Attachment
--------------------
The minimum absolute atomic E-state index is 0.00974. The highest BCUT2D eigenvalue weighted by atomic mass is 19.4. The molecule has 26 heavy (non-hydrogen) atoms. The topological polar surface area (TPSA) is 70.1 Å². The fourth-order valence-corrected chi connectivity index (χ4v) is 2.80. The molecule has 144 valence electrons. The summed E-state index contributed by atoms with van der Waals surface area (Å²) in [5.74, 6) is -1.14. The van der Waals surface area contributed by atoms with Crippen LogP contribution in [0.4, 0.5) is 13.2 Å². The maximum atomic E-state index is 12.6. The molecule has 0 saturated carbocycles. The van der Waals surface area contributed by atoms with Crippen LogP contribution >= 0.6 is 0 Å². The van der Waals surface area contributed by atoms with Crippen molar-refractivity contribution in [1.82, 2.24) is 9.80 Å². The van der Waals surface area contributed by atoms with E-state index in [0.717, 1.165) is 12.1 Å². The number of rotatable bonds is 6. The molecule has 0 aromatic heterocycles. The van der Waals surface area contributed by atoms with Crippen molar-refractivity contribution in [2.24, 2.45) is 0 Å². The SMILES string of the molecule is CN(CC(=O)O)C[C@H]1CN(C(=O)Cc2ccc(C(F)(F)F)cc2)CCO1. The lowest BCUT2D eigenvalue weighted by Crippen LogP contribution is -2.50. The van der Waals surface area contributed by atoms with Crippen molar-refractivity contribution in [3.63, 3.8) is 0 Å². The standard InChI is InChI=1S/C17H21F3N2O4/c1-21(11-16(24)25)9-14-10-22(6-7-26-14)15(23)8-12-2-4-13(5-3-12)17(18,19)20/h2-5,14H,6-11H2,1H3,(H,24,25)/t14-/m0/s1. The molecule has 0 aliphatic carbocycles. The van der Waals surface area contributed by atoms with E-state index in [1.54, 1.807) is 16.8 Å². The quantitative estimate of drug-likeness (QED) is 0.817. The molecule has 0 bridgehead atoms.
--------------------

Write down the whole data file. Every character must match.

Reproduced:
The minimum absolute atomic E-state index is 0.00974. The highest BCUT2D eigenvalue weighted by atomic mass is 19.4. The molecule has 26 heavy (non-hydrogen) atoms. The topological polar surface area (TPSA) is 70.1 Å². The fourth-order valence-corrected chi connectivity index (χ4v) is 2.80. The molecule has 144 valence electrons. The summed E-state index contributed by atoms with van der Waals surface area (Å²) in [5.74, 6) is -1.14. The van der Waals surface area contributed by atoms with Crippen LogP contribution in [0.4, 0.5) is 13.2 Å². The maximum atomic E-state index is 12.6. The molecule has 0 saturated carbocycles. The van der Waals surface area contributed by atoms with Crippen LogP contribution >= 0.6 is 0 Å². The van der Waals surface area contributed by atoms with Crippen molar-refractivity contribution in [1.82, 2.24) is 9.80 Å². The van der Waals surface area contributed by atoms with E-state index in [0.717, 1.165) is 12.1 Å². The number of rotatable bonds is 6. The molecule has 0 aromatic heterocycles. The van der Waals surface area contributed by atoms with Crippen molar-refractivity contribution in [2.24, 2.45) is 0 Å². The SMILES string of the molecule is CN(CC(=O)O)C[C@H]1CN(C(=O)Cc2ccc(C(F)(F)F)cc2)CCO1. The lowest BCUT2D eigenvalue weighted by Crippen LogP contribution is -2.50. The van der Waals surface area contributed by atoms with Crippen molar-refractivity contribution in [3.63, 3.8) is 0 Å². The standard InChI is InChI=1S/C17H21F3N2O4/c1-21(11-16(24)25)9-14-10-22(6-7-26-14)15(23)8-12-2-4-13(5-3-12)17(18,19)20/h2-5,14H,6-11H2,1H3,(H,24,25)/t14-/m0/s1. The molecule has 0 aliphatic carbocycles. The van der Waals surface area contributed by atoms with E-state index in [1.54, 1.807) is 16.8 Å². The quantitative estimate of drug-likeness (QED) is 0.817. The molecule has 0 bridgehead atoms.